Publishers Weekly


A mix of murder and magic in the Florida sunshine as only Hoffman (Seventh Heaven, 1990, etc.) could conjure it. Verity, Florida, once known for live alligators, is now better known for alligator salads (a mix of spinach, peppers, avocado and chopped eggs, tinted green), as well as for having more divorced women from New York than any other town in the state of Florida. Lucy Rosen is one of those women. She has recently moved to Verity, and what she doesn't know yet is that in May, when the turtles come out and crawl across the roads, anything can happen. People go crazy. Dogs bite. Ficus hedges burst into flame. This particular May, a woman in Lucy's condo complex is murdered, her baby is missing, and Lucy's own son, Keith, has vanished as well. With the assistance of Julian Cash, a reclusive Verity policeman, Lucy sets out to find out who committed the murder and what has become of the missing children. The fact that the ultimate resolution of these mysteries is only partly plausible doesn't really matter in the end. Because Hoffman's strength is that she deals in dreams. She knows all about the everyday things that defy simple explanations—lovers who suddenly turn cold, turtles who mistake streetlights for the moon. The Florida she paints here is not the one promoted by any chamber of commerce. With a climate that is both mesmerizing and malignant, it is a place where dragonflies' wings catch fire and strangler plums drop down from trees, leaving dents in parked cars. It is a place where rattlesnakes crawl into telephone booths and angels lurk outside the Burger King. It's a place where anything might happen. And, naturally, it does. Pure Hoffman: her take on the tropics is haunting, hypnotic, and hot as a fever dream.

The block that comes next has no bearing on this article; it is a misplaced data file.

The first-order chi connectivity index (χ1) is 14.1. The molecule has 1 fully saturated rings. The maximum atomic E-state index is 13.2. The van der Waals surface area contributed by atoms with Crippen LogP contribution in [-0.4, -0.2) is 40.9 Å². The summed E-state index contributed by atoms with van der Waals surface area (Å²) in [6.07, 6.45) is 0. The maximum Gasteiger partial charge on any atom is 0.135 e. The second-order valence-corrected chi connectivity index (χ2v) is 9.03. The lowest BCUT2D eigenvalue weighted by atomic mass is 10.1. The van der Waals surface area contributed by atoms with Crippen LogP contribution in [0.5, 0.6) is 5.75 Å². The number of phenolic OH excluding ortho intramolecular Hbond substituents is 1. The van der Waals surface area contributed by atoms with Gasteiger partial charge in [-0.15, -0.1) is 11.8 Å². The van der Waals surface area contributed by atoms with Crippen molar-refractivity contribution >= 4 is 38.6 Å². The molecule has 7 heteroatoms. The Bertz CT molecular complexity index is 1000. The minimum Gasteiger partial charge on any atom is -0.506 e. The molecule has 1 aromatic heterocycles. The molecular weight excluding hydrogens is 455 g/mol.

Kirkus Reviews



Discussion Questions
Use our LitLovers Book Club Resources; they can help with discussions for any book:

How to Discuss a Book (helpful discussion tips)
Generic Discussion Questions—Fiction and Nonfiction
Read-Think-Talk (a guided reading chart)

Also consider these LitLovers talking points to help get a discussion started for Turtle Moon:

1. Hoffman presents us with two deeply troubled males, 12-year-old Keith and adult Julian. What do they have in common? What has caused Keith's anger and Julian's anguish? Is history destiny for these two people—for all of us?

2. Why does Keith run off with the baby?